“If he ever gets there and pitches against us, I hope we light him up.”
Life must have been tough for Michael Dubee. I don’t doubt that Rich is a terrific father, but I also don’t doubt the ice cold terror with which he wields any amount of power. And fatherhood, as anyone will tell you, is the ultimate embodiment of power.My dad infrequent served as an umpire at my little league games. He hated doing it. Fat white trash parents and skinny, well-dressed upper class parents alike would hurl insults at calls that didn’t go there way, and when the “crowd” consists of 20 people all sick of baseball by July, their remarks aren’t hard to pick up. Fortunately, dad handled the situation with a combination of “silent rage” and the more horrifying, “out loud rage.”
I never had a problem playing in front of him, though. But I guess the difference is that knowing your son has the potential to play in the big leagues one makes it a more stressful situation, rather than watching him take yet another outfield throw to the chin.
The way this lines up for the Dubees is even worse. Michael’s a pitcher; putting him in the very same facet of baseball as his father’s expertise. So when the Phillies drafted him in 2006, it may have been a tense situation. Fortunately, the Phillies solved it themselves by later passing Michael onto the Pirates. This all came to a stormy head yesterday when Michael came trotting out to face Pete Orr.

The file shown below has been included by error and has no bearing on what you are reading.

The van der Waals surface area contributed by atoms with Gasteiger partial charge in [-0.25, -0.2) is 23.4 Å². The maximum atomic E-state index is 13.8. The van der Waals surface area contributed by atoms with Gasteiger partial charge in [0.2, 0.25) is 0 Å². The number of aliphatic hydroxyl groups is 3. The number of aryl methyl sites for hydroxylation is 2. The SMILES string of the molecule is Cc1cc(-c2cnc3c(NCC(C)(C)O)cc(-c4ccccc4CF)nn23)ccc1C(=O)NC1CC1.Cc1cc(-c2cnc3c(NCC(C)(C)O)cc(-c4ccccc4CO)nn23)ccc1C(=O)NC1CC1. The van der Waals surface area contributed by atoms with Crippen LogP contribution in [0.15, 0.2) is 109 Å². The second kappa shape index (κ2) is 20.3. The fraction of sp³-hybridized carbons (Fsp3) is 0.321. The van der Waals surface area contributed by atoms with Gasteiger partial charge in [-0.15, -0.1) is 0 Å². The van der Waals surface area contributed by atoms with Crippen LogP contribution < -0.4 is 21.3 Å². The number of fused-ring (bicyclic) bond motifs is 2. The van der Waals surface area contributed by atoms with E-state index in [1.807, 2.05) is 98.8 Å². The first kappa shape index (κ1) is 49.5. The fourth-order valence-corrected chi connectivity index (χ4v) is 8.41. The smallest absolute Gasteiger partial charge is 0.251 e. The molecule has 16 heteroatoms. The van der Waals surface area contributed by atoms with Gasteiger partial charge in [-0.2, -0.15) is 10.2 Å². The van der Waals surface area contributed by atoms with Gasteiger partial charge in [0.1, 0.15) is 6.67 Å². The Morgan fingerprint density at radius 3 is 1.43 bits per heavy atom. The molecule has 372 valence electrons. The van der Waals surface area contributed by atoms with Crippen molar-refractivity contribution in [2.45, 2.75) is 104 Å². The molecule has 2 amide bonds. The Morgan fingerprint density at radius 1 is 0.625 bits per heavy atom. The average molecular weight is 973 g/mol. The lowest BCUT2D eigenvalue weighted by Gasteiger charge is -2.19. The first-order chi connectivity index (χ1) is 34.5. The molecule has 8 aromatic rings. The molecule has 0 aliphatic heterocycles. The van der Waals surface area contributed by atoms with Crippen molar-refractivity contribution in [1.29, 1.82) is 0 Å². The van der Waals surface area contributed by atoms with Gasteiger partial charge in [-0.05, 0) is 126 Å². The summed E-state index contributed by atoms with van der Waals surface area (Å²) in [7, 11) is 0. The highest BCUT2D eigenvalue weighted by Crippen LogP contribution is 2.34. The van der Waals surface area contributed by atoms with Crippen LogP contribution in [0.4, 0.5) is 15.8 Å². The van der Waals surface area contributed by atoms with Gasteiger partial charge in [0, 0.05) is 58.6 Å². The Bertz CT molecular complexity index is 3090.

All eyes turned to Rich. And as usual, his were too far under the brim of his cap to be of any use. Fortunately, he used his equally alarming voice to deliver a scouting report on his kin. Whether it included a list of the boy’s personal fears or not remains to be seen, but one thing is perfectly clear.
Rich Dubee does not allow anything get between him and victory. Not feelings, not friends, and certainly not the fruit of his loins. Nothing.
That man is our pitching coach. And he had merely three words to describe what facing his son in direct competition leads to.
“Good dinner talk.”